Welcome to the latest edition of The Week in Security, which brings you the newest headlines from both the world and our team across the full stack of security: application security, cybersecurity, and beyond. This week: Twelve malware wipers have been discovered in 2022. Also: The Cuba ransomware gang abused Microsoft certificates to sign malware.
This Week’s Top Story
Wiper malware rains down on 2022… will it continue to pour?
Wiper malware is a destructive tool, and is used by cybercriminals to permanently delete files found on a victim’s network. While not the most popular form of cyber crime, malware wipers are famous for causing massive damage. 2017’s NotPetya, still considered to be one of the costliest cyber attacks in history, is a perfect example. Now, five years later, wiper malware is still a viable attack method for threat actors. Ars Technica reports that in 2022 alone, cybersecurity researchers identified 12 new malware wipers, including one found just this past week.
Check Point researchers discovered the newest family of wiper malware, known as Azov, which has a devastating effect on victims. It is an “effective, fast, and unfortunately unrecoverable data wiper,” according to researchers. The threat actors behind Azov are most likely aligned with Russia’s motivations for its war in Ukraine, based on the ransomware-like post-deployment notes Check Point researchers uncovered. Check Point also found that Azov in particular is a complicated and sophisticated malware family, making it difficult for researchers to detect and analyze.
Azov is just the most recent malware wiper to be found in recent weeks. Last week, we reported on Fantasy, a wiper malware being distributed via a software supply chain attack. And going back to the start of 2022, multiple malware wiper families have been discovered, some of them also having a Pro-Russian motive, such as HermeticWiper and IsaacWiper.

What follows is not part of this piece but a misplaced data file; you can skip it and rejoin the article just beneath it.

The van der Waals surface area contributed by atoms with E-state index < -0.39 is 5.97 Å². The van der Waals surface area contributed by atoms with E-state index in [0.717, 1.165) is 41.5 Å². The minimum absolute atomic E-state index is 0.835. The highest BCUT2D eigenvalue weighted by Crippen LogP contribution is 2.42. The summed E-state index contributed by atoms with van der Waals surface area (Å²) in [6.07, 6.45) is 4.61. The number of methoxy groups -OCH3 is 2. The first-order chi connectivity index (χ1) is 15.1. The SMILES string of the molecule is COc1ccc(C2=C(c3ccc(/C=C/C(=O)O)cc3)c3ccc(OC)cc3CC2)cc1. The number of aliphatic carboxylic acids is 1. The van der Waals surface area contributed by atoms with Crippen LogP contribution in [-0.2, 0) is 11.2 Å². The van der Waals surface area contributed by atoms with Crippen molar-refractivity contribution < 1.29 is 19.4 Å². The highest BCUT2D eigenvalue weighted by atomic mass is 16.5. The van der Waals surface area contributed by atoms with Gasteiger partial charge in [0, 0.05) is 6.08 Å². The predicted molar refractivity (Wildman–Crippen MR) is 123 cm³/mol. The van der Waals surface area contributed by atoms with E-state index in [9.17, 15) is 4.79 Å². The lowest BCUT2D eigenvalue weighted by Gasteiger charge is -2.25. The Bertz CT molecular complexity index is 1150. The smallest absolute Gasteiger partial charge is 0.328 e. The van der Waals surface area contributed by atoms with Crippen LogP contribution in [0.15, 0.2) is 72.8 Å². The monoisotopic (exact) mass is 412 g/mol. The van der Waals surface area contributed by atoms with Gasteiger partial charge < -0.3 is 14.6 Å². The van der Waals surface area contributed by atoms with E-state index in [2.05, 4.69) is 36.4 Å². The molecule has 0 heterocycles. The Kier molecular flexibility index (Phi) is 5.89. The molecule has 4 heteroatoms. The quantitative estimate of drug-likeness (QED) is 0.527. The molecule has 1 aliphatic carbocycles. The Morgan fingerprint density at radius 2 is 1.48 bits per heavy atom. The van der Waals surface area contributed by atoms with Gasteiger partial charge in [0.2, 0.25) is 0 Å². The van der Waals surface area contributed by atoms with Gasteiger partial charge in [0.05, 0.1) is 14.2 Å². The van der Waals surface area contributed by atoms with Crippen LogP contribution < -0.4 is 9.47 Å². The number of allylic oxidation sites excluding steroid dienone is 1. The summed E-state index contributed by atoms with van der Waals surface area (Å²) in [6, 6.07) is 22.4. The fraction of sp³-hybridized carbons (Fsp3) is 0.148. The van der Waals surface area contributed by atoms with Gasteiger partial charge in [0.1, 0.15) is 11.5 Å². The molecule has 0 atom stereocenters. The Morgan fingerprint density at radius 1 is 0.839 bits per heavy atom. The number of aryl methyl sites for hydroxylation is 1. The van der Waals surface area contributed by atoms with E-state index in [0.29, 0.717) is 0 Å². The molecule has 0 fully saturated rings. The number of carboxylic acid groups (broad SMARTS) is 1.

Given the 12 malware families found this past year, the threat of malware wipers appears to not be going away anytime soon.
Here are the stories we’re paying attention to this week…
New research has found that the Cuba ransomware gang has been using pieces of malware in its attacks that were certified, or given a seal of approval, by Microsoft.
New Python malware backdoors VMware ESXi servers for remote access (Bleeping Computer)
A previously undocumented Python backdoor targeting VMware ESXi servers has been spotted, enabling hackers to execute commands remotely on a compromised system.
Malicious drivers certified by Microsoft's Windows Hardware Developer Program have been used to juice post-exploitation efforts by cybercriminals, Redmond warned this week — including being used as part of a small toolkit aimed at terminating security software in target networks.
FBI's vetted info sharing network 'InfraGard' hacked (Krebs on Security)
InfraGard, a program run by the U.S. Federal Bureau of Investigation (FBI) to build cyber and physical threat information sharing partnerships with the private sector, this week saw its database of contact information on more than 80,000 members go up for sale on an English-language cybercrime forum.
EU takes another step towards US data-sharing agreement (The Register)
The EU has issued a draft decision agreeing that measures taken by the United States ensure sufficient protection for personal data to be transferred from the region to US companies.
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